This year for Christmas (yes, I KNOW I’m WAY late with this post… but better late than never!), we were extremely fortunate to have an amazing turkey dinner at our friend’s Lee and Jessica’s house. We’ve celebrated with these friends for the past 3 years, as both our families are half Jewish and the other half are out of state (or in their case, out of country) — so neither of us ever have any plans! The first year, I cooked a chicken; the second year, we did a brunch; for this year, Jessca graciously offered to make her family’s traditional Christmas Dinner. Obvioulsy I jumped at the offer — especially since Jess is British!
So what isa traditional Christmas dinner in Great Britian? This is her mother’s family’s typical meal…
Traditional Christmas Dinner (Wheatcroft’s)
Turkey Stuffed with Forcemeat
Christmas Pudding and Mince Pies with Brandy Butter and Hard Sauce
When we arrived at their house Christmas day, the aroma wafting through the air was unbelievable. I wandered into the Kitchen to see what Jess had in store for us and came upon this pot…
Of course I needed to knwow what was in the pot — it was the beginning of Traditional Bread Sauce and this was milk, bay leaves and onions studded with cloves bubbling away. It smelled beautiful… I immediately informed Jess she would need to give me the recipe. Her recipe comes from a famous British chef, Delia Smith.
Traditional Bread Sauce (Delia Smith)
Can be done for turkey, chicken or pheasant.
3 oz freshly made white breadcrumbs with crusts removed.
1 medium Onion
1 bay leaf
6 black peppercorns
15 fl oz milk
2 oz butter
2 tablespoons heavy cream (I didn’t do this)
salt and freshly milled black pepper
A couple of hours before you need the sauce, cut the onion in half and stick the cloves in it. How many cloves you actually use depends on you but I (Delia), personally, like a pronounced flavor (I, Jessica, agree!); if you really don’t like cloves, you can use some freshly grated nutmeg instead. Place the onion studded with the cloves, plus the bay leaf and the 6 black peppercorns in a saucepan with the milk. Add some salt, then bring everything up to boiling point. take off the heat, cover the pan and leave in a warm place to infuse for 2 hours at least – or longer won’t matter.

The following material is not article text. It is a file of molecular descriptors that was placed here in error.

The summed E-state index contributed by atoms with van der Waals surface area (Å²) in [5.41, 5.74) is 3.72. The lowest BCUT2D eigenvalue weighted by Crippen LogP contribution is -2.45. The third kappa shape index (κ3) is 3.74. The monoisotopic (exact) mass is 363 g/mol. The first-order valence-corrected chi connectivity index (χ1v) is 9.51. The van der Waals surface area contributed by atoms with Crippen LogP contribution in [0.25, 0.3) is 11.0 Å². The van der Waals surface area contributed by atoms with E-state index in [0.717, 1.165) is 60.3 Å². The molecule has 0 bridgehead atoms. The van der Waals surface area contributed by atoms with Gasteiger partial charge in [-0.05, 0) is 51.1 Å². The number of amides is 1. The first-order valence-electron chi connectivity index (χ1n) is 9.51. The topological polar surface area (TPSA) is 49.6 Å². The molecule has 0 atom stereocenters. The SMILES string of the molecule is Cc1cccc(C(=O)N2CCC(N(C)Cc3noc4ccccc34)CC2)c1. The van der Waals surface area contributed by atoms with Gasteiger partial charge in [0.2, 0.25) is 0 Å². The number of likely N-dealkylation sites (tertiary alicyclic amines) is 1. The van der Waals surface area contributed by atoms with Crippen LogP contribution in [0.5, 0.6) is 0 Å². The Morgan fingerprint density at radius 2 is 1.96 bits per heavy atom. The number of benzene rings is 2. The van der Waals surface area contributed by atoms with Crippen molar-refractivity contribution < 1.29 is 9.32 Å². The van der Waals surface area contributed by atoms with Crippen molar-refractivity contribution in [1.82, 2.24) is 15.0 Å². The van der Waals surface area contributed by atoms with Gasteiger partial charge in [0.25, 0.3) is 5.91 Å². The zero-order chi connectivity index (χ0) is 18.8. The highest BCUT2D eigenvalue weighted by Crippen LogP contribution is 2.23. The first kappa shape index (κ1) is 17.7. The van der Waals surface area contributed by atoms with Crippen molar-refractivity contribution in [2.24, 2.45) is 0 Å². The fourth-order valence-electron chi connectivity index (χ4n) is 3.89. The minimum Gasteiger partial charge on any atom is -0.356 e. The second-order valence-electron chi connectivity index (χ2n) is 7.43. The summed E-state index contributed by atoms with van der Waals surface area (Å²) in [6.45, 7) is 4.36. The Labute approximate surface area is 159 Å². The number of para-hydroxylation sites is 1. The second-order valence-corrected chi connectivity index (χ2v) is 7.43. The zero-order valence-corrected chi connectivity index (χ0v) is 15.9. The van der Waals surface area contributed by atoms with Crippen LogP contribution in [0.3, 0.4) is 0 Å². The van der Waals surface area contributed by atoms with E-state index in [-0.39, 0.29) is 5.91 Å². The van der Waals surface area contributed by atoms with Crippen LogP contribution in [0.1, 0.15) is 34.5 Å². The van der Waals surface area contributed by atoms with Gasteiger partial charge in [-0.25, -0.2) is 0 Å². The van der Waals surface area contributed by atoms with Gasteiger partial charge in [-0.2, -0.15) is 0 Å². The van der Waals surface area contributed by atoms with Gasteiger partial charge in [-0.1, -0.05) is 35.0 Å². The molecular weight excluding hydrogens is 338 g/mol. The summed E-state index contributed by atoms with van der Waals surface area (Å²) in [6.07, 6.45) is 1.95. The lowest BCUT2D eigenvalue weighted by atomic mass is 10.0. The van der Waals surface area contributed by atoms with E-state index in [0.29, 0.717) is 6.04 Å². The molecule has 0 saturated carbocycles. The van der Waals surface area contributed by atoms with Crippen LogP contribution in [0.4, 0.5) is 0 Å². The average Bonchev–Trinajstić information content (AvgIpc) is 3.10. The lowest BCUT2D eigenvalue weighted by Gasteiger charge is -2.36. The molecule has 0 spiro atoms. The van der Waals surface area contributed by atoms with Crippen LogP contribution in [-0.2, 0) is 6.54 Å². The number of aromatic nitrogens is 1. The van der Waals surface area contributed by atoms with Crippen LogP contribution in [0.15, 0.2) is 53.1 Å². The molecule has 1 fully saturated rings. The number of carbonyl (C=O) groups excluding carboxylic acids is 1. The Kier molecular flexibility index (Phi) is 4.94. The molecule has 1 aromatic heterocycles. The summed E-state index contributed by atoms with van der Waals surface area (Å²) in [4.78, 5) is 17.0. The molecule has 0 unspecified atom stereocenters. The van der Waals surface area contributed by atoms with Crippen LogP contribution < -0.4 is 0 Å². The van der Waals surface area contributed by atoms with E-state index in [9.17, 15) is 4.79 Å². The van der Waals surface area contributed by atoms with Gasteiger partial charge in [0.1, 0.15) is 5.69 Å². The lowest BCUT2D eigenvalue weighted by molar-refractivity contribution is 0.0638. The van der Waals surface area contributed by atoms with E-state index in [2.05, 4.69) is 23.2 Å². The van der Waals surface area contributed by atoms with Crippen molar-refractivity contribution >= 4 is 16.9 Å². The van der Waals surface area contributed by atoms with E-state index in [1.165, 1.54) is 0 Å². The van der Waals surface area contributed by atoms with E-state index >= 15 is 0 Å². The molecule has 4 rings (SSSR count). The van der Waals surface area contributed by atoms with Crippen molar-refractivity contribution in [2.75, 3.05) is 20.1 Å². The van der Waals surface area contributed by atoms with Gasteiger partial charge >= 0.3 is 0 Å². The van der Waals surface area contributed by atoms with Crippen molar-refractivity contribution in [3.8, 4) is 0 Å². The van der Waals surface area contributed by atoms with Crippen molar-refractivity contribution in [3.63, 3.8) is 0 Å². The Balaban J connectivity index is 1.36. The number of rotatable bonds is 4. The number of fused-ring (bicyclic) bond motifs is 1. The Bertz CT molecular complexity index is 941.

When you’re ready to make the sauce, remove the onion and reserve it; discard the bay leaf and peppercorns, stir the breadcrumbs into the milk and add 1 oz of butter and some salt. Leave the saucepan on a very low heat (stirring now and then) until the crumbs have swollen and thicken the sauce, approx. 15 mins. Now replace the clove studded onion and again leave the saucepan in a warm place until the sauce is needed.
Just before serving, remove the onion, beat in the remaining butter and the cream, and taste to check seasoning.
This was the end product and it is served as a “side” on your dish. The favor is difficult to describe, as you have the creaminess of the diary and breadcrumbs, mixed with the astringent onion and sweet cloves. I have to say I loved it. It was different than anything else I’ve had before… and I will definitely try making this myself.
The “Forcemeat” is used to stuff the turkey…
Pork forcemeat (stuffing)
1.5 lbs sausage meat
1.5 oz butter
1 large onion
1 dessert spoon each dried mixed herbs and parsley (chopped) or fresh thyme, sage and parsley (chopped) …I did the later.
10 fl oz fresh breadcrumbs
1 egg (I didn’t do this)
stock to moisten (I didn’t do this)
Put meat into a bowl. Melt butter in a pan, add onion, cover and cook until soft. Add to meat with herbs and parsley and crumbs, Mix thoroughly with egg and moisten with as much stock as needed. Add 2 good pinches of salt and 1 of pepper. Stuff in cavity of turkey (or chicken) weigh turkey with forcemeat inside to see how long to cook.
Another side dish she made were extra crispy oven-roasted potatoes. No recipe for these, but you can really use any roast potato recipe you like.
And the Pièce de résistance? The turkey! Served with roast sausages… pork as well.
This was my “first helping”. Yes, I had more than one… even though I was full, because everything was so delicious! Here you see the a little bit of everything, including brussel sprouts, carrots and cranberry sauce. Yes, I even ate the pork stuffing and the pork sausages. It was special day and I wanted to experience the meal as it was intended.
Dessert consisted of mince pies with brandy butter and hard sauce. Typically a Christmas pudding would also be on the table, but since it was a small crowd and because Christmas pudding takes WEEKS to make, the dish was skipped for this year. The mincemeat was made using Delia Smith’s recipe and the crust was just store-bought pie crust. A home-made pie crust would make this little bites even that much better.
This is the hard sauce (recipe to follow) and it was DELICIOUS… It’s like a sweet whip cream that’s spiked. What could be better??!!
12 fl oz heavy cream
2-3 oz caster sugar
2 -3 tbsp sherry (to taste)
Whip cream in a bowl until starting to get still, gradually beat in sugar. Then beat in sherry, a teaspoon at a time. Pile up in a small dish or serving bowl and chill until firm.
4 oz butter
4 oz caster sugar (fine sugar)
2 – 3 tbsp brandy (to taste)
Cream butter thoroughly in a bowl, gradually beat in sugar and continue to beat until white and smooth. Then beat in brandy, a teaspoon at a time. Pile up in a small dish or serving bowl and chill until firm.
Thanks to Lee and Jess, we had an AMAZING Christmas dinner and got to try a few things we’d never had before. I hope you guys enjoy these recipes just as much as I enjoyed eating the end products!